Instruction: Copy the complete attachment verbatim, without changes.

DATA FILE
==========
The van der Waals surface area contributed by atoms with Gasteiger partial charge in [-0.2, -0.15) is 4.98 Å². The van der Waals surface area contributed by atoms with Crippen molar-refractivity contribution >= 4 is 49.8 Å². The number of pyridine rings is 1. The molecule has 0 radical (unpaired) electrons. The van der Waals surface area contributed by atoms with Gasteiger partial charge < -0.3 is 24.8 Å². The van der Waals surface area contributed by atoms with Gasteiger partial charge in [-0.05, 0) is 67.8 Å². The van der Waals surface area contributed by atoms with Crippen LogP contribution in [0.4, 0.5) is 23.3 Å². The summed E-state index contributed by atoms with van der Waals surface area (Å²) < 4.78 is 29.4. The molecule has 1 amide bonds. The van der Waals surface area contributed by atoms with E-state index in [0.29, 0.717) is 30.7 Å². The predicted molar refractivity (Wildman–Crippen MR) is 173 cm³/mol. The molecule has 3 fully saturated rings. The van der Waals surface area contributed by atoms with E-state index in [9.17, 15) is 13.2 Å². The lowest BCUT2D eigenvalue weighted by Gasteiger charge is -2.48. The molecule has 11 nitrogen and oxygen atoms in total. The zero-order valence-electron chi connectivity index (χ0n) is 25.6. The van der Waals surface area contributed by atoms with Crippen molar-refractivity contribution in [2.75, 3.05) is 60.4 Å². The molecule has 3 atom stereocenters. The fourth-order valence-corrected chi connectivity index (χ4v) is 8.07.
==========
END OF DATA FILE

The van der Waals surface area contributed by atoms with Gasteiger partial charge in [-0.2, -0.15) is 4.98 Å². The van der Waals surface area contributed by atoms with Crippen molar-refractivity contribution >= 4 is 49.8 Å². The number of pyridine rings is 1. The molecule has 0 radical (unpaired) electrons. The van der Waals surface area contributed by atoms with Gasteiger partial charge < -0.3 is 24.8 Å². The van der Waals surface area contributed by atoms with Gasteiger partial charge in [-0.05, 0) is 67.8 Å². The van der Waals surface area contributed by atoms with Crippen LogP contribution in [0.4, 0.5) is 23.3 Å². The summed E-state index contributed by atoms with van der Waals surface area (Å²) < 4.78 is 29.4. The molecule has 1 amide bonds. The van der Waals surface area contributed by atoms with E-state index in [0.29, 0.717) is 30.7 Å². The predicted molar refractivity (Wildman–Crippen MR) is 173 cm³/mol. The molecule has 3 fully saturated rings. The van der Waals surface area contributed by atoms with E-state index in [9.17, 15) is 13.2 Å². The lowest BCUT2D eigenvalue weighted by Gasteiger charge is -2.48. The molecule has 11 nitrogen and oxygen atoms in total. The zero-order valence-electron chi connectivity index (χ0n) is 25.6. The van der Waals surface area contributed by atoms with Crippen molar-refractivity contribution in [2.75, 3.05) is 60.4 Å². The molecule has 3 atom stereocenters. The fourth-order valence-corrected chi connectivity index (χ4v) is 8.07.